The intake of post-exercise protein stimulates the synthesis of myofibrillar protein and a positive nitrogen balance [33], but only the essential amino acids have demonstrated an improvement of myoprotein synthesis [34]. Thus, whey protein is more effective that another type of protein, such as soya, for this positive effect [35]. Many bodybuilders have diets with a low quantity of micronutrients in precompetitive and competitive diets and complex vitamins and minerals could be beneficial to avoid micronutrient deficits [13]. In addition, the consumption of creatine (a prevalence of 85%) and caffeine (a prevalence of 75%) could be considered as ergogenic aids in bodybuilding. Creatine supplementation increases the restauration of phosphocreatine [36], the main energetic substrate in maximal efforts with a duration of less than 30 s [37]. Given that phosphocreatine depletion could be a limiting factor in bodybuilding and with the evidence of the ergogenic effect of this supplement to improve hypertrophy and strength [38,39], bodybuilders can benefit from creatine supplementation. Caffeine, for its part, is a potent stimulator of the sympathetic nervous system, improving the recruitment of motor units, the Na+–K+ pump response and the rate of calcium release from the sarcoplasmic reticulum [40]. These effects explain the ergogenic effect of caffeine supplementation on strength and power performance in resistance training [41].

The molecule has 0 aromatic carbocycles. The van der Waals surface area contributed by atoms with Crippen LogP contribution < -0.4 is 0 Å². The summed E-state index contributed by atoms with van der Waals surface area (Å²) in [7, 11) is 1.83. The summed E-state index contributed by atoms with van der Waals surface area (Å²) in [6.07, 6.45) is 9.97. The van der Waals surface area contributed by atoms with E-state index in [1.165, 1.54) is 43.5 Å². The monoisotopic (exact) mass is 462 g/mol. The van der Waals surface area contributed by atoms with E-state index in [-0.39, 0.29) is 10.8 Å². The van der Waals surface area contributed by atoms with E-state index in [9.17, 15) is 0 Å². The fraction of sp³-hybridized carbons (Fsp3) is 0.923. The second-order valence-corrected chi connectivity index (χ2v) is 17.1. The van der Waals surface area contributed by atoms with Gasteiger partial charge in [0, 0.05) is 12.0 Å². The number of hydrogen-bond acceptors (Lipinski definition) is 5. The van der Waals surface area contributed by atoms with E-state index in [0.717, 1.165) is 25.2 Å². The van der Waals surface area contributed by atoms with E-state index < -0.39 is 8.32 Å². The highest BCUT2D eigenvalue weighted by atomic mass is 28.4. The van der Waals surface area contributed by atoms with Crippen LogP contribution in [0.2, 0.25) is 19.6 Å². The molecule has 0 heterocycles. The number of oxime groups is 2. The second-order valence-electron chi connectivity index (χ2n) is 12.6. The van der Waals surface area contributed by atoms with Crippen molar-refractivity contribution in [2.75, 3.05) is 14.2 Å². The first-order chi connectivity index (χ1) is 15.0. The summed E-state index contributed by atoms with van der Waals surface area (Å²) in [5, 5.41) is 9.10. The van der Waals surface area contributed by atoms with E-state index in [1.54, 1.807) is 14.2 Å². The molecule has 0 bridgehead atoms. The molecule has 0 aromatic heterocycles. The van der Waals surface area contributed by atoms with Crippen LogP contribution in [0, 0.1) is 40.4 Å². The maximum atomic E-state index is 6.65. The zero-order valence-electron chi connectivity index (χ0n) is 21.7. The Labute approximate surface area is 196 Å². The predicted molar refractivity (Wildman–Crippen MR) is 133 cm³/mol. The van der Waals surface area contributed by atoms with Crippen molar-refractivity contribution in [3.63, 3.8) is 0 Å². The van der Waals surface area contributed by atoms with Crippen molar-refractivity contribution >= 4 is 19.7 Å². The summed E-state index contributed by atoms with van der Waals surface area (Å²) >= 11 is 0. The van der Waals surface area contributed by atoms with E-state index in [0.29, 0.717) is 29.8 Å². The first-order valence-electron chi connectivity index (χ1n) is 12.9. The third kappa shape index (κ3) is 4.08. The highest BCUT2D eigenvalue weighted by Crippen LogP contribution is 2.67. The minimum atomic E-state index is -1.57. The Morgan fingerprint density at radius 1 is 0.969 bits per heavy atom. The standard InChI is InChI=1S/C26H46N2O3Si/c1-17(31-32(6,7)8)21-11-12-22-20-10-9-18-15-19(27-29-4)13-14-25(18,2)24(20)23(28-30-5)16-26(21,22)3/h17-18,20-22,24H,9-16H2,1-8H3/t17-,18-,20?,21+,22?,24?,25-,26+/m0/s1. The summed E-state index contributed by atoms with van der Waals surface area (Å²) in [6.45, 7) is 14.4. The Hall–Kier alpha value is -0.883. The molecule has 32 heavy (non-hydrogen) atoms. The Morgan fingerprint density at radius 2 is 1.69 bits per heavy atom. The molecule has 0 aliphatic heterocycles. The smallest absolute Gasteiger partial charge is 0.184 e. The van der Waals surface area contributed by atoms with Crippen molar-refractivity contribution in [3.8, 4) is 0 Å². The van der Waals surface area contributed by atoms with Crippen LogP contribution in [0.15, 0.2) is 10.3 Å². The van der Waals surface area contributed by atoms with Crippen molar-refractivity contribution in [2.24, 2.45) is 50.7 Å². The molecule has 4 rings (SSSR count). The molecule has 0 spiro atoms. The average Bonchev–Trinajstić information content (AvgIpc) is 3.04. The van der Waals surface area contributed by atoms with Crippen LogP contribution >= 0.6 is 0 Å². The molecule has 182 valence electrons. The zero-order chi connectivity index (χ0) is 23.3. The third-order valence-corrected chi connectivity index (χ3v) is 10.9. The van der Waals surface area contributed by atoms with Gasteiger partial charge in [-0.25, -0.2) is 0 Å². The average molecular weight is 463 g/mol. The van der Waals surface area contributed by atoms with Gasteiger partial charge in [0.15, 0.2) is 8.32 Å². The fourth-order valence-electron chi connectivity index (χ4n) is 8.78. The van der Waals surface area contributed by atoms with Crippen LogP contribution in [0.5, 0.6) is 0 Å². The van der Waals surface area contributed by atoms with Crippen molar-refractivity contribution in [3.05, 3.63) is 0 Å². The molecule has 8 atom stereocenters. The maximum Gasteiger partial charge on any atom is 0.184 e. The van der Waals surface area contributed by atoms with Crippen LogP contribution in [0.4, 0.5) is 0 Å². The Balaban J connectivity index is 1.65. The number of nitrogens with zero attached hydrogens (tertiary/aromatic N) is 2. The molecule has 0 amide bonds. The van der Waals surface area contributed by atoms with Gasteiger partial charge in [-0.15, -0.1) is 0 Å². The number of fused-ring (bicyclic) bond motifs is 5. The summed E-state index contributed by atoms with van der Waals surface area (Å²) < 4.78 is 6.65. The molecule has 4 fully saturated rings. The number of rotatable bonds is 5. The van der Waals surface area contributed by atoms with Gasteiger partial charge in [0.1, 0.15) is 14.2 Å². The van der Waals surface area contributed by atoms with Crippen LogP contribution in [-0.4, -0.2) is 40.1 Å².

In addition to previous NS, bodybuilders could improve their sports performance with other NS with a lower prevalence of consumption, such as B-alanine (52.1%), sodium bicarbonate (12.5%) or beetroot juice (6.25%). Dietary intake of B-alanine is the limiting factor of muscle carnosine synthesis [42], so prolonged B-alanine supplementation increases muscle carnosine levels [43]. The increase of carnosine levels can improve performance in efforts with a high glycolytic contribution (like bodybuilding) by improving the calcium bioavailability at the sarcoplasmatic level, by transporting calcium from the sarcoplasmic reticulum at sarcoplasm, while regulating intramuscular pH, by transporting an H+ to the cell membrane [44]. Thus, it has been demonstrated that B-alanine supplementation, in combination with creatine, increases the training load and levels of lean mass with respect to the exclusive intake of creatine [45]. Furthermore, it has recently been reported that supplementation with BA increases both 1 RM and the maximum power levels at 1 RM loads and maximum power levels after a period of supplementation in combination with resistance training [46]. In the same way, sodium bicarbonate supplementation improves extracellular pH regulation. Sodium bicarbonate supplementation has been shown to have a greater training volume in a resistance training session with hypertrophy orientation [47], as well as in a series with the maximum number of possible repetitions with a load corresponding to 80% of 1 RM [48]. Beetroot juice supplementation, due to its high content of nitrates (NO3), is effective for increasing nitric oxide (NO) levels [49]. NO has important metabolic and hemodynamic functions, such as vasodilatation, an increase of muscular perfusion, gaseous exchange mitochondrial efficiency and enhanced muscle contraction [50]. In this way, beetroot juice supplementation has demonstrated improving power during dynamic contractions [51,52] and has been proposed as an ergogenic NS in resistance training [53].